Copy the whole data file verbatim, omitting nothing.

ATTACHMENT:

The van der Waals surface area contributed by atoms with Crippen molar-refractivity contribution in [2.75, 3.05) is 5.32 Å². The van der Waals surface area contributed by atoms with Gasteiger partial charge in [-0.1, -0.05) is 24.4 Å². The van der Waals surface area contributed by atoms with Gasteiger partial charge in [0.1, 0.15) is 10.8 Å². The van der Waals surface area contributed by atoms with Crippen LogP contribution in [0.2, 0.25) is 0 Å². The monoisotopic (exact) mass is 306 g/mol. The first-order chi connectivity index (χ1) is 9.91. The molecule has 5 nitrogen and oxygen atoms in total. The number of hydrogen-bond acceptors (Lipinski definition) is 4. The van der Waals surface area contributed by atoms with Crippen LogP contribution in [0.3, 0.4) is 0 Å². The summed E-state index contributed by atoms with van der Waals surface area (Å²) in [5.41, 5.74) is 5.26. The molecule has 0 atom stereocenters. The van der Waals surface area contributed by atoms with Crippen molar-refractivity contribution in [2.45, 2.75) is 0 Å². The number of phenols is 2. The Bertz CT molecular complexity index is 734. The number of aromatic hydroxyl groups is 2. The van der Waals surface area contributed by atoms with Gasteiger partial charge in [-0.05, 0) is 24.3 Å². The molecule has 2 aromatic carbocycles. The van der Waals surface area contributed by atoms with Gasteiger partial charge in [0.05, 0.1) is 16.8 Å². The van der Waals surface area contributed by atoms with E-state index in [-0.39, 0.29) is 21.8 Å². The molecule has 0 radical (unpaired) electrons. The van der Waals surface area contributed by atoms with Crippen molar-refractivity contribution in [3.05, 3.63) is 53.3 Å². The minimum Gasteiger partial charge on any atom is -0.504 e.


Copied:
The van der Waals surface area contributed by atoms with Crippen molar-refractivity contribution in [2.75, 3.05) is 5.32 Å². The van der Waals surface area contributed by atoms with Gasteiger partial charge in [-0.1, -0.05) is 24.4 Å². The van der Waals surface area contributed by atoms with Gasteiger partial charge in [0.1, 0.15) is 10.8 Å². The van der Waals surface area contributed by atoms with Crippen LogP contribution in [0.2, 0.25) is 0 Å². The monoisotopic (exact) mass is 306 g/mol. The first-order chi connectivity index (χ1) is 9.91. The molecule has 5 nitrogen and oxygen atoms in total. The number of hydrogen-bond acceptors (Lipinski definition) is 4. The van der Waals surface area contributed by atoms with Crippen LogP contribution in [0.3, 0.4) is 0 Å². The summed E-state index contributed by atoms with van der Waals surface area (Å²) in [5.41, 5.74) is 5.26. The molecule has 0 atom stereocenters. The van der Waals surface area contributed by atoms with Crippen molar-refractivity contribution in [2.45, 2.75) is 0 Å². The number of phenols is 2. The Bertz CT molecular complexity index is 734. The number of aromatic hydroxyl groups is 2. The van der Waals surface area contributed by atoms with Gasteiger partial charge in [-0.05, 0) is 24.3 Å². The molecule has 2 aromatic carbocycles. The van der Waals surface area contributed by atoms with Gasteiger partial charge in [0.05, 0.1) is 16.8 Å². The van der Waals surface area contributed by atoms with E-state index in [-0.39, 0.29) is 21.8 Å². The molecule has 0 radical (unpaired) electrons. The van der Waals surface area contributed by atoms with Crippen molar-refractivity contribution in [3.05, 3.63) is 53.3 Å². The minimum Gasteiger partial charge on any atom is -0.504 e.